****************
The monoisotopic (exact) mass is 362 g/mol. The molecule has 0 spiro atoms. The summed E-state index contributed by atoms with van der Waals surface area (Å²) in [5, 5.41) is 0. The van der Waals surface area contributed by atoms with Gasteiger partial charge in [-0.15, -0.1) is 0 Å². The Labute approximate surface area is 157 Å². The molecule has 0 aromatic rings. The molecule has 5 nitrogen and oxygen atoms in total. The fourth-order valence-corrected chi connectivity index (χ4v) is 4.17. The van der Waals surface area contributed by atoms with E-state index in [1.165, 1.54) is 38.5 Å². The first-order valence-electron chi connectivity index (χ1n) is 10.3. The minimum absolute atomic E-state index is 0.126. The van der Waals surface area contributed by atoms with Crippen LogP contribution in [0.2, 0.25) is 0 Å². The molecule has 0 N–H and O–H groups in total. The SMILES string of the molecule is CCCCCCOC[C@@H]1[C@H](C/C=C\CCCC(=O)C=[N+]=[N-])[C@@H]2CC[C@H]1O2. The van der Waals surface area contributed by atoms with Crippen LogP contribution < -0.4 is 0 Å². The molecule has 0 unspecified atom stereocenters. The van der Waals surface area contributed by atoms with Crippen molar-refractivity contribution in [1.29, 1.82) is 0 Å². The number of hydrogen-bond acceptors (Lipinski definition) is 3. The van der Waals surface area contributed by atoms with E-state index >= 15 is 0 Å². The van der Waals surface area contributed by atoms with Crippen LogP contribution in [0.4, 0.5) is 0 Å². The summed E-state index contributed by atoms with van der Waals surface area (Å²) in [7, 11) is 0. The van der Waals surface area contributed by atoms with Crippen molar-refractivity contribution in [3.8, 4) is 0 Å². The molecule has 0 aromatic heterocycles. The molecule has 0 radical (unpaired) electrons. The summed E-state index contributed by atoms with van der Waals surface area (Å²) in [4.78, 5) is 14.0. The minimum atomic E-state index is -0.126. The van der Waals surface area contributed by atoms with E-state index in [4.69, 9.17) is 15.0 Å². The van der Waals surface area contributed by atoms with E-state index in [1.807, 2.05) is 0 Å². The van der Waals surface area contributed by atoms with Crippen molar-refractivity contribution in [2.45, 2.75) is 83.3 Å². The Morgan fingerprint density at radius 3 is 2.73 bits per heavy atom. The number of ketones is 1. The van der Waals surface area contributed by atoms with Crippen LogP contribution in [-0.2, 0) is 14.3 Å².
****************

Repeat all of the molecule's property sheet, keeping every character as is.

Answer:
The monoisotopic (exact) mass is 362 g/mol. The molecule has 0 spiro atoms. The summed E-state index contributed by atoms with van der Waals surface area (Å²) in [5, 5.41) is 0. The van der Waals surface area contributed by atoms with Gasteiger partial charge in [-0.15, -0.1) is 0 Å². The Labute approximate surface area is 157 Å². The molecule has 0 aromatic rings. The molecule has 5 nitrogen and oxygen atoms in total. The fourth-order valence-corrected chi connectivity index (χ4v) is 4.17. The van der Waals surface area contributed by atoms with E-state index in [1.165, 1.54) is 38.5 Å². The first-order valence-electron chi connectivity index (χ1n) is 10.3. The minimum absolute atomic E-state index is 0.126. The van der Waals surface area contributed by atoms with Crippen LogP contribution in [0.2, 0.25) is 0 Å². The molecule has 0 N–H and O–H groups in total. The SMILES string of the molecule is CCCCCCOC[C@@H]1[C@H](C/C=C\CCCC(=O)C=[N+]=[N-])[C@@H]2CC[C@H]1O2. The van der Waals surface area contributed by atoms with Crippen LogP contribution < -0.4 is 0 Å². The molecule has 0 unspecified atom stereocenters. The van der Waals surface area contributed by atoms with Crippen molar-refractivity contribution in [1.29, 1.82) is 0 Å². The number of hydrogen-bond acceptors (Lipinski definition) is 3. The van der Waals surface area contributed by atoms with E-state index >= 15 is 0 Å². The van der Waals surface area contributed by atoms with Crippen LogP contribution in [0.4, 0.5) is 0 Å². The summed E-state index contributed by atoms with van der Waals surface area (Å²) in [7, 11) is 0. The van der Waals surface area contributed by atoms with Crippen molar-refractivity contribution in [3.8, 4) is 0 Å². The molecule has 0 aromatic heterocycles. The molecule has 0 radical (unpaired) electrons. The summed E-state index contributed by atoms with van der Waals surface area (Å²) in [4.78, 5) is 14.0. The minimum atomic E-state index is -0.126. The van der Waals surface area contributed by atoms with E-state index in [4.69, 9.17) is 15.0 Å². The van der Waals surface area contributed by atoms with E-state index in [1.807, 2.05) is 0 Å². The van der Waals surface area contributed by atoms with Crippen molar-refractivity contribution in [2.45, 2.75) is 83.3 Å². The Morgan fingerprint density at radius 3 is 2.73 bits per heavy atom. The number of ketones is 1. The van der Waals surface area contributed by atoms with Crippen LogP contribution in [-0.2, 0) is 14.3 Å².